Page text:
The first thing I think of when I hear legacy is the term that a lot of colleges use when they are talking about students whose relative went there previously. The next thing I think of is Tron Legacy from 2010 with Jeff Bridges and Garrett Hedlund.
For loyalty I immediately think of loyalty programs that big corporations are known for. Honestly, Costco was the first to come to mind.
I would attribute the word "legacy" to someone I admire that has had an outstanding career. Someone's "legacy," to me, is their life work and how it effected the world around them. For example, I believe Britney Spears' legacy has shaped the world of pop as we know it.
"Loyalty" isn't a word I use often. The world "loyalty" also has a very aggressive meaning when you grow up in New Jersey (watch any episode of Jersey Housewives for context). The word to me has changed so much as I've gotten older. When I was younger, I thought having a "loyal" friend was having someone think similar to the way I do and feel the same way about certain people. As I've gotten older, I understand that loyalty is someone who stands by you, no matter what and regardless of our differences in opinion.
When I hear the words "Legacy" and "Loyalty" in the same sentence my mind usually associates them with the relationship between a brand and it's consumers/employees.
To me, brand legacies and the loyalty a consumer feels toward a brand is much harder to establish nowadays than it used to be. I think my parent's generation was more likely to feel a sense of loyalty towards not only brands that they bought from, but ones they worked for. My mom has only worked for two companies during her adult lifetime (30+ years). She was brought up on the idea that hard work and loyalty towards a company will be rewarding in the long run. Nowadays, this isn't always the case.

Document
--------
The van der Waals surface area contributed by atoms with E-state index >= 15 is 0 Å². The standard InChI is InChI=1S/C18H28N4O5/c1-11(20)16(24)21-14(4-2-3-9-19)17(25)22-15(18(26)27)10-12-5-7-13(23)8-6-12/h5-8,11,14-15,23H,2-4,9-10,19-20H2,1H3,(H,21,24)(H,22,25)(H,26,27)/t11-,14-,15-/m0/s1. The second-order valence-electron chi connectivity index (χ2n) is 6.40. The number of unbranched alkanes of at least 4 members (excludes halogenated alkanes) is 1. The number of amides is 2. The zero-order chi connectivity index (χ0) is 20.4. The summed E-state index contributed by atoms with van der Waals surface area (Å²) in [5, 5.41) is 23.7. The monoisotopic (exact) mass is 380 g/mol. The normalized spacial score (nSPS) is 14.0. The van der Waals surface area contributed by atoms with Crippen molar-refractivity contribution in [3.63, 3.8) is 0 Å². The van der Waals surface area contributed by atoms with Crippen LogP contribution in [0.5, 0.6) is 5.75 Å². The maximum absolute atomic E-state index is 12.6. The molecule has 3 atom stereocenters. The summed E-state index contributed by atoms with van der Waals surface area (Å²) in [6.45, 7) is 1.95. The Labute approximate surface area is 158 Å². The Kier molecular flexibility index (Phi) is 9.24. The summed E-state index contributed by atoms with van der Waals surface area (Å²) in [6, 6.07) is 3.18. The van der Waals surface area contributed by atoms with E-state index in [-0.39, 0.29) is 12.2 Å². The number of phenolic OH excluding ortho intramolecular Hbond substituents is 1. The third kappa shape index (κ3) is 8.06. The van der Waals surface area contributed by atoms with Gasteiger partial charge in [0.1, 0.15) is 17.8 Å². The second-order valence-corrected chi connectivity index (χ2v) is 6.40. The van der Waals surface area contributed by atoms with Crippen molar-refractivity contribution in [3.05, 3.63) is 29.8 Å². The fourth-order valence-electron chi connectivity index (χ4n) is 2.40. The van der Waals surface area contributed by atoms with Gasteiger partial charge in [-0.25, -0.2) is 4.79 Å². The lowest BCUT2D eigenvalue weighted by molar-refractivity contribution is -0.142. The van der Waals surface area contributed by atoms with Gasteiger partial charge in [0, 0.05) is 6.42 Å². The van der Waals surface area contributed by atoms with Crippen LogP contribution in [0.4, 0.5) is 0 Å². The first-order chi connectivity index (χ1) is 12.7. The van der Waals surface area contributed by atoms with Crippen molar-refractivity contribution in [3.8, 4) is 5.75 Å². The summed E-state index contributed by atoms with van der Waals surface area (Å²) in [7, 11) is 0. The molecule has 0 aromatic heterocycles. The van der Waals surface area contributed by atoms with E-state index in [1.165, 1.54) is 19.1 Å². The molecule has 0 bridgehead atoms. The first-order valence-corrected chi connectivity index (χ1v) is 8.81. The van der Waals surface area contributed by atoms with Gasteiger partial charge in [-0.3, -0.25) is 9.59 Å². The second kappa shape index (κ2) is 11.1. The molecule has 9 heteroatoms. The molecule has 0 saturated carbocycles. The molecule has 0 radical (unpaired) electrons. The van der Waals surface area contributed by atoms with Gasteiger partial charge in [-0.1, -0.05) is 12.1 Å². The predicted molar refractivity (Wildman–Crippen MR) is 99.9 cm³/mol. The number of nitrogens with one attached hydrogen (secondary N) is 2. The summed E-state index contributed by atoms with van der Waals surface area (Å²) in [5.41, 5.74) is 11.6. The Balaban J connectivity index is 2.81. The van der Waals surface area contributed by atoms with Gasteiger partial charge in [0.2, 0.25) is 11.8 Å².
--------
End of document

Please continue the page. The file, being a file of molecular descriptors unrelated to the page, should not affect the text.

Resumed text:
Additionally, young adults are less likely to establish such loyalties because life moves at a much faster pace. If companies aren't constantly evolving with their consumers/employees then people will leave them behind.
When I hear “legacy” a plethora of things come to mind. A legacy is something that is known amongst a group of people as a part of a tradition. In terms of family, a legacy could come from an older family member who did something outstanding that warrants respect and commemoration long after they are gone. In terms of community, a legacy could mean a person who did something impactful that forever changed the culture. In terms of a brand, a legacy could mean the way in which it has interacted with their consumer population for decades; how is it talked about amongst family members and what role does it play in our lives.
Loyalty is a popular word. It’s a common term used in Twitter conversations. It was the name of Kendrick Lamar’s song feat. Rihanna. In courses at college institutions, a common topic of conversation is brand loyalty. Brand loyalty is getting more difficult to come by in my opinion. Demand on the consumer end is evolving so quickly that brands either have the option of keeping up or getting left behind. Trends are in and loyalty, for the most part, seems to be out. While we do have the exception of companies such as Amazon, that provide everything, and Apple, that acts as an oligopoly, my peers rarely swear by one specific clothing, food or beauty brand.